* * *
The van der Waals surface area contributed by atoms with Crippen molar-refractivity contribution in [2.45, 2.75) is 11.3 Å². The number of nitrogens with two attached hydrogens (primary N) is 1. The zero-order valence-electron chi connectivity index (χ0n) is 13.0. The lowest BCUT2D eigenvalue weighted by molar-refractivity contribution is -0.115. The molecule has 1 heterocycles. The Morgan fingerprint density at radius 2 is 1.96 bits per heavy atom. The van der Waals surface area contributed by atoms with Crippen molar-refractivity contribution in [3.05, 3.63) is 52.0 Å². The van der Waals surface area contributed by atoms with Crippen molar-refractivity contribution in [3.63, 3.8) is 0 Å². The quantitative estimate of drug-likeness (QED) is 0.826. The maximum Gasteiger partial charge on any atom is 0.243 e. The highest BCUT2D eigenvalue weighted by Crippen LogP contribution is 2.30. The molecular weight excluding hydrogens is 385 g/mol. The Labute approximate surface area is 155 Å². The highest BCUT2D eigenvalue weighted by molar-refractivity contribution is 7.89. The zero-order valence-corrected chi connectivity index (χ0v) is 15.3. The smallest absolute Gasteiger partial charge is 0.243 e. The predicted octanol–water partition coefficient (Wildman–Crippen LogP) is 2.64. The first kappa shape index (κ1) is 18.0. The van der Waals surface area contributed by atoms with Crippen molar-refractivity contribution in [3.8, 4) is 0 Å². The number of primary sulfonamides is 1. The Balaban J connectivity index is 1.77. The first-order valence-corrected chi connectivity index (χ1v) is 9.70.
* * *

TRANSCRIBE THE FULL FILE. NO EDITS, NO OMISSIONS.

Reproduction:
The van der Waals surface area contributed by atoms with Crippen molar-refractivity contribution in [2.45, 2.75) is 11.3 Å². The number of nitrogens with two attached hydrogens (primary N) is 1. The zero-order valence-electron chi connectivity index (χ0n) is 13.0. The lowest BCUT2D eigenvalue weighted by molar-refractivity contribution is -0.115. The molecule has 1 heterocycles. The Morgan fingerprint density at radius 2 is 1.96 bits per heavy atom. The van der Waals surface area contributed by atoms with Crippen molar-refractivity contribution in [3.05, 3.63) is 52.0 Å². The van der Waals surface area contributed by atoms with Crippen molar-refractivity contribution in [3.63, 3.8) is 0 Å². The quantitative estimate of drug-likeness (QED) is 0.826. The maximum Gasteiger partial charge on any atom is 0.243 e. The highest BCUT2D eigenvalue weighted by Crippen LogP contribution is 2.30. The molecular weight excluding hydrogens is 385 g/mol. The Labute approximate surface area is 155 Å². The highest BCUT2D eigenvalue weighted by molar-refractivity contribution is 7.89. The zero-order valence-corrected chi connectivity index (χ0v) is 15.3. The smallest absolute Gasteiger partial charge is 0.243 e. The predicted octanol–water partition coefficient (Wildman–Crippen LogP) is 2.64. The first kappa shape index (κ1) is 18.0. The van der Waals surface area contributed by atoms with Crippen molar-refractivity contribution in [3.8, 4) is 0 Å². The number of primary sulfonamides is 1. The Balaban J connectivity index is 1.77. The first-order valence-corrected chi connectivity index (χ1v) is 9.70.